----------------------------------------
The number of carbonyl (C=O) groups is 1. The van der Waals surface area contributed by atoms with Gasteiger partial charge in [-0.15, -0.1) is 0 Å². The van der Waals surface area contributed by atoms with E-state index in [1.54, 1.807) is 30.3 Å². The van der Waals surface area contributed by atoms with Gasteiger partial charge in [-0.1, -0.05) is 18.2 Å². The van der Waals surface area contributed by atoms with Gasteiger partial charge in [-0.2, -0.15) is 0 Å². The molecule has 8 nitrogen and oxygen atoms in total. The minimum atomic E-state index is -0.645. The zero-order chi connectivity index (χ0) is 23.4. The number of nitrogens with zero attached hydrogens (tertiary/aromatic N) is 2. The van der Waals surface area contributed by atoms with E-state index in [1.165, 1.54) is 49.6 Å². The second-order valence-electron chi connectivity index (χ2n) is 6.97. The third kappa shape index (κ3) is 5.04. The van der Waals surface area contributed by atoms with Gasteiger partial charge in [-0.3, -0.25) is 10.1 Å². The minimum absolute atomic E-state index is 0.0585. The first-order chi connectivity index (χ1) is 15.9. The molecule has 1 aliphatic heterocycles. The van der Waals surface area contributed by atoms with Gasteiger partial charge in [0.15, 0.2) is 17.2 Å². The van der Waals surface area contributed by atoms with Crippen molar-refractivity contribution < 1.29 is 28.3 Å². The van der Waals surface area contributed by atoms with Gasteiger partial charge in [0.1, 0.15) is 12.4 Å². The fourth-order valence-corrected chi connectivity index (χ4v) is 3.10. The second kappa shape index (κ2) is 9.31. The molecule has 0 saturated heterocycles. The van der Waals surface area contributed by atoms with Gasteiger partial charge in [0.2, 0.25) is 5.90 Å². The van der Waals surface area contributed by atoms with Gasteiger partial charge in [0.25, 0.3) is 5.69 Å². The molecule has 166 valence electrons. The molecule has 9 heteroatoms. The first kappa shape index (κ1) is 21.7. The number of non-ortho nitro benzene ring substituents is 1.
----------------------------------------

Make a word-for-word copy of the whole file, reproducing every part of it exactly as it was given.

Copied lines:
The number of carbonyl (C=O) groups is 1. The van der Waals surface area contributed by atoms with Gasteiger partial charge in [-0.15, -0.1) is 0 Å². The van der Waals surface area contributed by atoms with E-state index in [1.54, 1.807) is 30.3 Å². The van der Waals surface area contributed by atoms with Gasteiger partial charge in [-0.1, -0.05) is 18.2 Å². The van der Waals surface area contributed by atoms with Gasteiger partial charge in [-0.2, -0.15) is 0 Å². The molecule has 8 nitrogen and oxygen atoms in total. The minimum atomic E-state index is -0.645. The zero-order chi connectivity index (χ0) is 23.4. The number of nitrogens with zero attached hydrogens (tertiary/aromatic N) is 2. The van der Waals surface area contributed by atoms with E-state index in [1.165, 1.54) is 49.6 Å². The second-order valence-electron chi connectivity index (χ2n) is 6.97. The third kappa shape index (κ3) is 5.04. The van der Waals surface area contributed by atoms with Gasteiger partial charge in [-0.3, -0.25) is 10.1 Å². The minimum absolute atomic E-state index is 0.0585. The first-order chi connectivity index (χ1) is 15.9. The molecule has 1 aliphatic heterocycles. The van der Waals surface area contributed by atoms with Gasteiger partial charge in [0.15, 0.2) is 17.2 Å². The van der Waals surface area contributed by atoms with Crippen molar-refractivity contribution < 1.29 is 28.3 Å². The van der Waals surface area contributed by atoms with Gasteiger partial charge in [0.1, 0.15) is 12.4 Å². The fourth-order valence-corrected chi connectivity index (χ4v) is 3.10. The second kappa shape index (κ2) is 9.31. The molecule has 0 saturated heterocycles. The van der Waals surface area contributed by atoms with Gasteiger partial charge in [0.2, 0.25) is 5.90 Å². The van der Waals surface area contributed by atoms with Gasteiger partial charge in [0.25, 0.3) is 5.69 Å². The molecule has 166 valence electrons. The molecule has 9 heteroatoms. The first kappa shape index (κ1) is 21.7. The number of non-ortho nitro benzene ring substituents is 1.